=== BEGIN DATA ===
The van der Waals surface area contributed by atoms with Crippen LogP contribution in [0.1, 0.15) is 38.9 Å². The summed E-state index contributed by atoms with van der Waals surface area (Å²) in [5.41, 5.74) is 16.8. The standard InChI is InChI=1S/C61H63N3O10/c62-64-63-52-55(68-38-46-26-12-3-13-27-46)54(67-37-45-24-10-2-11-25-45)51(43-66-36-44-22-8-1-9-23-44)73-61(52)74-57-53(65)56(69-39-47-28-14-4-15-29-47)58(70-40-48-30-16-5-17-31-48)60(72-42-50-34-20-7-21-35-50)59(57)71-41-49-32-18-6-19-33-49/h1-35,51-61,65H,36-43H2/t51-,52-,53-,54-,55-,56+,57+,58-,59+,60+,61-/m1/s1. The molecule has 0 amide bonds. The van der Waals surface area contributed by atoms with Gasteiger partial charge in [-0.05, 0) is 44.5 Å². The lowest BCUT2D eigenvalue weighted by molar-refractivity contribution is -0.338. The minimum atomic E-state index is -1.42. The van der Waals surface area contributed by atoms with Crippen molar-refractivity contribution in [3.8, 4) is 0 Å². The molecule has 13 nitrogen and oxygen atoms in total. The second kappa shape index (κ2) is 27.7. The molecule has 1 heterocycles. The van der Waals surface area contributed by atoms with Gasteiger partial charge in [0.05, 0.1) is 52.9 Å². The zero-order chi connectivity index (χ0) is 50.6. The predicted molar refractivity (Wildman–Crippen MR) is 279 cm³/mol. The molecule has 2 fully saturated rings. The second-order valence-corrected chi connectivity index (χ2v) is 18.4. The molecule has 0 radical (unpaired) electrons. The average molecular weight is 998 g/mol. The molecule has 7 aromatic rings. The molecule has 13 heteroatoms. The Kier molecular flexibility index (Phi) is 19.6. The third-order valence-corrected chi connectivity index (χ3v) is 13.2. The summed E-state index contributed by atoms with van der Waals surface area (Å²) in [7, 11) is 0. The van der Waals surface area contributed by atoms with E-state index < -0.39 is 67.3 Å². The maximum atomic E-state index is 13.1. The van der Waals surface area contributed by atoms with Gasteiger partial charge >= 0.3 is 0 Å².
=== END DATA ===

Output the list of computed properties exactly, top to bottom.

The van der Waals surface area contributed by atoms with Crippen LogP contribution in [0.1, 0.15) is 38.9 Å². The summed E-state index contributed by atoms with van der Waals surface area (Å²) in [5.41, 5.74) is 16.8. The standard InChI is InChI=1S/C61H63N3O10/c62-64-63-52-55(68-38-46-26-12-3-13-27-46)54(67-37-45-24-10-2-11-25-45)51(43-66-36-44-22-8-1-9-23-44)73-61(52)74-57-53(65)56(69-39-47-28-14-4-15-29-47)58(70-40-48-30-16-5-17-31-48)60(72-42-50-34-20-7-21-35-50)59(57)71-41-49-32-18-6-19-33-49/h1-35,51-61,65H,36-43H2/t51-,52-,53-,54-,55-,56+,57+,58-,59+,60+,61-/m1/s1. The molecule has 0 amide bonds. The van der Waals surface area contributed by atoms with Gasteiger partial charge in [-0.05, 0) is 44.5 Å². The lowest BCUT2D eigenvalue weighted by molar-refractivity contribution is -0.338. The minimum atomic E-state index is -1.42. The van der Waals surface area contributed by atoms with Crippen molar-refractivity contribution in [3.8, 4) is 0 Å². The molecule has 13 nitrogen and oxygen atoms in total. The second kappa shape index (κ2) is 27.7. The molecule has 1 heterocycles. The van der Waals surface area contributed by atoms with Gasteiger partial charge in [0.05, 0.1) is 52.9 Å². The zero-order chi connectivity index (χ0) is 50.6. The predicted molar refractivity (Wildman–Crippen MR) is 279 cm³/mol. The molecule has 2 fully saturated rings. The second-order valence-corrected chi connectivity index (χ2v) is 18.4. The molecule has 0 radical (unpaired) electrons. The average molecular weight is 998 g/mol. The molecule has 7 aromatic rings. The molecule has 13 heteroatoms. The Kier molecular flexibility index (Phi) is 19.6. The third-order valence-corrected chi connectivity index (χ3v) is 13.2. The summed E-state index contributed by atoms with van der Waals surface area (Å²) in [7, 11) is 0. The van der Waals surface area contributed by atoms with E-state index < -0.39 is 67.3 Å². The maximum atomic E-state index is 13.1. The van der Waals surface area contributed by atoms with Gasteiger partial charge >= 0.3 is 0 Å².